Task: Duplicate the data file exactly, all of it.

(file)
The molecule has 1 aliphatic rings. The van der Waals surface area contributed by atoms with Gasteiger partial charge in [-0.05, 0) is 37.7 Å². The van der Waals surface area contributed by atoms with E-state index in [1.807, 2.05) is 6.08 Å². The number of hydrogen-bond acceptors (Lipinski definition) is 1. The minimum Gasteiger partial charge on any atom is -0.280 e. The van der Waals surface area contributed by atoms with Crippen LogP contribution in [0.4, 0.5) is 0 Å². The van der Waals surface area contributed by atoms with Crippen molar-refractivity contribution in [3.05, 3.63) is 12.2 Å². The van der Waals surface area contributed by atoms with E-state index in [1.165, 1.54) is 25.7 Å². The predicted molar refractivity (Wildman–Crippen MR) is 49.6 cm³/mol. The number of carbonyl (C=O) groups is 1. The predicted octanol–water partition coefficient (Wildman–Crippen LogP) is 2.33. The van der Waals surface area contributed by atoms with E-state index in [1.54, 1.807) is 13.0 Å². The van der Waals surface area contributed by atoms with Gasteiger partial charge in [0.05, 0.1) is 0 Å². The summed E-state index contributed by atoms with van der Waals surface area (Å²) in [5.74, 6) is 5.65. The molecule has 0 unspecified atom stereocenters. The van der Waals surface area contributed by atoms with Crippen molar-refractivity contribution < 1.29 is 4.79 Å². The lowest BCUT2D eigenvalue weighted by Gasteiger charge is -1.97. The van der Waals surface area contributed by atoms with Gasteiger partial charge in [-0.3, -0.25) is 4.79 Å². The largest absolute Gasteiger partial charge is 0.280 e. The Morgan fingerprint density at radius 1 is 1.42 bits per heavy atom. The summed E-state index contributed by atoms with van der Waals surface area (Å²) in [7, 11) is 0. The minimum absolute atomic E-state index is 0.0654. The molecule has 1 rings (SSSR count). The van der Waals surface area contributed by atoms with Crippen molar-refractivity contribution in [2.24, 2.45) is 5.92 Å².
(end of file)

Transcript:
The molecule has 1 aliphatic rings. The van der Waals surface area contributed by atoms with Gasteiger partial charge in [-0.05, 0) is 37.7 Å². The van der Waals surface area contributed by atoms with E-state index in [1.807, 2.05) is 6.08 Å². The number of hydrogen-bond acceptors (Lipinski definition) is 1. The minimum Gasteiger partial charge on any atom is -0.280 e. The van der Waals surface area contributed by atoms with Crippen LogP contribution in [0.4, 0.5) is 0 Å². The van der Waals surface area contributed by atoms with Crippen molar-refractivity contribution in [3.05, 3.63) is 12.2 Å². The van der Waals surface area contributed by atoms with E-state index in [1.165, 1.54) is 25.7 Å². The predicted molar refractivity (Wildman–Crippen MR) is 49.6 cm³/mol. The number of carbonyl (C=O) groups is 1. The predicted octanol–water partition coefficient (Wildman–Crippen LogP) is 2.33. The van der Waals surface area contributed by atoms with E-state index in [1.54, 1.807) is 13.0 Å². The van der Waals surface area contributed by atoms with Gasteiger partial charge in [0.05, 0.1) is 0 Å². The summed E-state index contributed by atoms with van der Waals surface area (Å²) in [5.74, 6) is 5.65. The molecule has 0 unspecified atom stereocenters. The van der Waals surface area contributed by atoms with Crippen molar-refractivity contribution < 1.29 is 4.79 Å². The lowest BCUT2D eigenvalue weighted by Gasteiger charge is -1.97. The van der Waals surface area contributed by atoms with Gasteiger partial charge in [-0.3, -0.25) is 4.79 Å². The largest absolute Gasteiger partial charge is 0.280 e. The Morgan fingerprint density at radius 1 is 1.42 bits per heavy atom. The summed E-state index contributed by atoms with van der Waals surface area (Å²) in [7, 11) is 0. The minimum absolute atomic E-state index is 0.0654. The molecule has 1 rings (SSSR count). The van der Waals surface area contributed by atoms with Crippen molar-refractivity contribution in [2.24, 2.45) is 5.92 Å².